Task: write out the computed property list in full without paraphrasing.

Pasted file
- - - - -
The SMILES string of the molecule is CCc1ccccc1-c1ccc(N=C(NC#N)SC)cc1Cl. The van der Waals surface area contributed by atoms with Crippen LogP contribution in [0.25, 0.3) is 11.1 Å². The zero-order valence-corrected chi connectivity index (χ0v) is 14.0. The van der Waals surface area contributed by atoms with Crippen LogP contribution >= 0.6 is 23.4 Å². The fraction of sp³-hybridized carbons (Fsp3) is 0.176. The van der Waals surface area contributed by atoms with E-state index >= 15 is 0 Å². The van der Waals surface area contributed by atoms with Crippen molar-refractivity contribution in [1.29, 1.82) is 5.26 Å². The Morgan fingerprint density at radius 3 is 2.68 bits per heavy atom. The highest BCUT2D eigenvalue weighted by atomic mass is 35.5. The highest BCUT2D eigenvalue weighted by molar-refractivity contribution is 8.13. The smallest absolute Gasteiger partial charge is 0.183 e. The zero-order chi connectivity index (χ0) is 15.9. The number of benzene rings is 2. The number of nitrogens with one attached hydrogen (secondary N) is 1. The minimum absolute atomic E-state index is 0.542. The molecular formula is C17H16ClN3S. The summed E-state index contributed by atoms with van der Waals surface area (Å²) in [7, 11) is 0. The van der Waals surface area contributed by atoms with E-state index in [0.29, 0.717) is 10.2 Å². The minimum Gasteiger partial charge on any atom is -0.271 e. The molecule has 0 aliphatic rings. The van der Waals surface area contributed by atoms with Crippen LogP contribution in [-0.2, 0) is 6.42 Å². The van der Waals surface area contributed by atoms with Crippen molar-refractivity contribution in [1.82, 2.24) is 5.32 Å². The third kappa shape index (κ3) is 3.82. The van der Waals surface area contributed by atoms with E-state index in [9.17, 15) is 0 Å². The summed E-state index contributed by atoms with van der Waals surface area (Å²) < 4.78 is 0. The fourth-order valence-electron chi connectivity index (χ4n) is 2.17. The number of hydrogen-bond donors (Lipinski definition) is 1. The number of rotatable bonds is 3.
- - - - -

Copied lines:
The SMILES string of the molecule is CCc1ccccc1-c1ccc(N=C(NC#N)SC)cc1Cl. The van der Waals surface area contributed by atoms with Crippen LogP contribution in [0.25, 0.3) is 11.1 Å². The zero-order valence-corrected chi connectivity index (χ0v) is 14.0. The van der Waals surface area contributed by atoms with Crippen LogP contribution >= 0.6 is 23.4 Å². The fraction of sp³-hybridized carbons (Fsp3) is 0.176. The van der Waals surface area contributed by atoms with E-state index >= 15 is 0 Å². The van der Waals surface area contributed by atoms with Crippen molar-refractivity contribution in [1.29, 1.82) is 5.26 Å². The Morgan fingerprint density at radius 3 is 2.68 bits per heavy atom. The highest BCUT2D eigenvalue weighted by atomic mass is 35.5. The highest BCUT2D eigenvalue weighted by molar-refractivity contribution is 8.13. The smallest absolute Gasteiger partial charge is 0.183 e. The zero-order chi connectivity index (χ0) is 15.9. The number of benzene rings is 2. The number of nitrogens with one attached hydrogen (secondary N) is 1. The minimum absolute atomic E-state index is 0.542. The molecular formula is C17H16ClN3S. The summed E-state index contributed by atoms with van der Waals surface area (Å²) in [7, 11) is 0. The van der Waals surface area contributed by atoms with E-state index in [0.29, 0.717) is 10.2 Å². The minimum Gasteiger partial charge on any atom is -0.271 e. The molecule has 0 aliphatic rings. The van der Waals surface area contributed by atoms with Crippen LogP contribution in [-0.2, 0) is 6.42 Å². The van der Waals surface area contributed by atoms with Crippen molar-refractivity contribution in [1.82, 2.24) is 5.32 Å². The third kappa shape index (κ3) is 3.82. The van der Waals surface area contributed by atoms with E-state index in [9.17, 15) is 0 Å². The summed E-state index contributed by atoms with van der Waals surface area (Å²) < 4.78 is 0. The fourth-order valence-electron chi connectivity index (χ4n) is 2.17. The number of hydrogen-bond donors (Lipinski definition) is 1. The number of rotatable bonds is 3.